It doesn't really help much to put one of VA Linux's biggest clients (eToys) out of business. For all we know, they might owe VA Linux (and thus Slashdot) some money right now.

  • Yeah, etoy.com is a pretty weak site. Only on the Internet can a bunch of guys with ugly Flash animations and a lawyer get taken seriously as artists.
  • Incidentally, eToys' engineers contribute to some open source projects, like mod_perl. I don't see etoy contributing much to the community.
  • You think it's easy to be sued by a pack of hungry corporate lawyers?

    Apparently etoy thinks it's a good idea, since they're doing it.

    You have any idea of how much anguish was visited on people that were sued not to mention how much it cost them?

    Yes, I do. It cost them nothing, since eToys paid all of their legal bills. Do you have any idea how much it hurts to see a community that you are part of (Slashdot/Linux/Open Source) shouting outrageous slander against you and mounting hundreds of DoS attacks against you?

  • At this time, they are sold out.

    Darn Slashdot effect. :) I guess it applies to inventory as well.
  • And you can bet there will be a huge squawk here on /. when they go to sell their customer list...

  • Actually, Apple computer settled the case with Apple Corps in 1990 by agreeing to stay out of the music recording business. What's interesting is, with Apple (computer)'s new iTunes software and cd-r drives, one could argue that Apple has emerged onto the music recording scene. That case differs, AFAICS, by virtue of it's participants being in different industries. It's a case of Apples and oranges, ha ha.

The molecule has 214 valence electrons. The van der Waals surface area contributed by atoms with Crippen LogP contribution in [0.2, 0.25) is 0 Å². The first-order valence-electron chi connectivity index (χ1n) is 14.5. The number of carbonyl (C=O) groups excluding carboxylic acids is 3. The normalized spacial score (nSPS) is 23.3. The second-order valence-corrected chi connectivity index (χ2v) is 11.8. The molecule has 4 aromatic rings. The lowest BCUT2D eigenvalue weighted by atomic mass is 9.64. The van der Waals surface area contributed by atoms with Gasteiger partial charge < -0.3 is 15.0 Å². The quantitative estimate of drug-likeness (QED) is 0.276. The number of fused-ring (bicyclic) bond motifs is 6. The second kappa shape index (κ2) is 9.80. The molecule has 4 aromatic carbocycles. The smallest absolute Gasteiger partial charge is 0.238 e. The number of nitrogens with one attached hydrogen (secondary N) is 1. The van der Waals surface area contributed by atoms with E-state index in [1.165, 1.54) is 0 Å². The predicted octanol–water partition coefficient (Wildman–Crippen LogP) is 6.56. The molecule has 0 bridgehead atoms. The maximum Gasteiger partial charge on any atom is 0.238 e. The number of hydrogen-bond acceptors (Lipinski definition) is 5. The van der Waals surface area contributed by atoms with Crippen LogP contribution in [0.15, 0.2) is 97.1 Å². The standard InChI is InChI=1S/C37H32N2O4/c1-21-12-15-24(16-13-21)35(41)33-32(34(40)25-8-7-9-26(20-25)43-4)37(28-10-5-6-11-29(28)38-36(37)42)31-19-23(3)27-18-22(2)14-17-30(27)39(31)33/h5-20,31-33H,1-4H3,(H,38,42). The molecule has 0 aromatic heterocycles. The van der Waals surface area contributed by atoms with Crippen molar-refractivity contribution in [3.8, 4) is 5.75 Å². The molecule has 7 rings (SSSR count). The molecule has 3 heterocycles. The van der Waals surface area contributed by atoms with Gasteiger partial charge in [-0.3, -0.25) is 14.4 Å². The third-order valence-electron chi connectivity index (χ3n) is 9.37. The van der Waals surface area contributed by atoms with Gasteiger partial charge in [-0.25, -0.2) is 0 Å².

• Is that the same "judge" Kaplan that ignored the few protections of the DMCA, the rest of the Copyright Act (Title 17 of the US Code), and the Constitution (which he was SWORN to uphold) by rendering judgement against the DeCSS defendants?
  • I still do have a case.

    You missed a very important point. Even though Mattel paid me a judgment, Mattel kept going with their baseless libel claim.

    Mattel tried to use a baseless libel claim and threat of continued litigation to try to shut me up.

    I asked them to drop their libel claim and their response was that "we will continue to litigate."

    How would you suggest that large corporations be prevented from this type of abuse? In the case of Mattel they have over 134 cases listed in one of the 94 federal courts.

    BTW. The courts , generally, really only let us punish by taking money; no public flogging.

  • by www.sorehands.com (142825) on Friday January 26, 2001 @01:44PM (#478750) Homepage